When the Internet Archive began capturing Web sites across the Internet in the fall of 1996, it created a reservoir of information about E-card development by preserving Internet history from that time and from earlier time-marked Internet pages captured at that time. The Awesome Cards web pages, captured on Nov 10,1996 and available at the Wayback Machine demonstrate its development of the cyber greeting card through the year 1996 as one drills down through its card collections. Specifically, the holiday collections from earlier that same year give a virtual time-stamp,. of greeting card development, starting with Valentines with fixed or semi-fixed greetings in February 1996 and progressing through greeting cards with changeable suggested greetings by the Thanksgiving collection.
By mid-1996, a number of sites had developed E-cards. By mid October 1996, directly emailable greeting cards and postcards ("Email Express") were developed and introduced by Awesome Cards, based on new capabilities introduced in the Netscape 3.0 browser. This is the first time the E-card itself could be emailed directly by the card sender to the recipient rather than having an announcement sent with a link to the card's location at the E-card site.
Between Sep 1996 and Thanksgiving 1997, a paper greeting card company named Blue Mountain developed E-cards on its web site. Blue Mountain grew quickly by allowing visitors to create greetings for others to use. Blue Mountain further expanded when Microsoft promoted its service on its free Hotmail service. This affiliation ceased and Blue Mountain sued Microsoft in Nov 1998 for putting email card announcements from it and other E-card companies in the junk folder of its Hotmail users.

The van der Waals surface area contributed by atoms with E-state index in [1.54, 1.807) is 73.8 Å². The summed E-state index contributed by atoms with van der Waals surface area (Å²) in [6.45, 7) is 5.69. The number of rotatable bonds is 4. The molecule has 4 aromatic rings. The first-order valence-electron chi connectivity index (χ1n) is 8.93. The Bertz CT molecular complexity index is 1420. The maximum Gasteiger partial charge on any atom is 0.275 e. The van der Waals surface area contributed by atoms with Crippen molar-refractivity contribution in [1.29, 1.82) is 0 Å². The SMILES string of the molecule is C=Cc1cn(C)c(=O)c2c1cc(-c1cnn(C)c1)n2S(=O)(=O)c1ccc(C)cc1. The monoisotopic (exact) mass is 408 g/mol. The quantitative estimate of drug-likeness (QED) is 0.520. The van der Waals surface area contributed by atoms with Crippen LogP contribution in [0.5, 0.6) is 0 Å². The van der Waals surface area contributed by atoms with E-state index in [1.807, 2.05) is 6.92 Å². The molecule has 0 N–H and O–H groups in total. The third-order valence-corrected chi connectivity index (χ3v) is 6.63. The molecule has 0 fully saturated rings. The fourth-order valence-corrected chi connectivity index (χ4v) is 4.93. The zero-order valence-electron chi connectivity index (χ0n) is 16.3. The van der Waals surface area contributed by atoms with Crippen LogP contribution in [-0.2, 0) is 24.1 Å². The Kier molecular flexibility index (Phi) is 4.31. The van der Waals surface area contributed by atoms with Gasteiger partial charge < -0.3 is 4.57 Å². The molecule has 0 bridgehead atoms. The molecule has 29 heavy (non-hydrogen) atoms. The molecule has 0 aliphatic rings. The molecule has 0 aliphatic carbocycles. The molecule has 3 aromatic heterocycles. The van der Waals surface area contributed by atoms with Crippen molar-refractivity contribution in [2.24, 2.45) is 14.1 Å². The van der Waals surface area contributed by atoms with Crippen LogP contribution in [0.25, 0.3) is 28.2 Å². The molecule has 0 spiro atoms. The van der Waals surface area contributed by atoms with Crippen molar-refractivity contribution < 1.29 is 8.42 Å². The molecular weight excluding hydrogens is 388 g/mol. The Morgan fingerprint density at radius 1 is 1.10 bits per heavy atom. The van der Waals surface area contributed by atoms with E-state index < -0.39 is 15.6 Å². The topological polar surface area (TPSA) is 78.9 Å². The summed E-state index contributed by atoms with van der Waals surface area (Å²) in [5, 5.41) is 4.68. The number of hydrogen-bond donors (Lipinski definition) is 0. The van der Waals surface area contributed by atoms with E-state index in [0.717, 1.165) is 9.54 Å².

By 1999, major capital was starting to flow into the Internet, beginning the dotcom boom. Of the E-card sites, Blue Mountain Arts was noteworthy in this period for its sale in October 1999 to Excite@Home for $780M (which represent a price of $71 per unique monthly user). The transaction has been referenced by CNN and Business 2.0 as evidence of the Dot-com bubble. On September 13, 2001, three weeks before filing for bankruptcy on October 1, 2001, Excite@Home sold BlueMountain.com to American Greetings for $35M, or $3.23 per unique monthly user. The web site BlueMountain.com remains a large web site, primarily focused on E-cards. In June 2008, JustAnotherDotCom.com purchased the free E-card site Greeting-cards.com and added it to their own greeting card site, which made them one of the largest E-card sites in the world.
Several non-profit organizations offer free E-cards as a way of having a supporter introduce the organization to another individual. In 2006, SOS Children's Villages - USA began offering free E-cards for many occasions such as birthdays, thank yous, and Mother's Day.
Sending an E-card to a given recipient invariably involves giving that recipient's email address to the E-card service – a third party. As with other third-party email services (such as mailing-list companies), the operator has the chance to misuse this address. One example of misuse is if the E-card service sends advertisements to the recipient's address. Under anti-spam rules used by major ISPs, such advertisements would be spam, since the recipient never asked ("opted in") to receive them.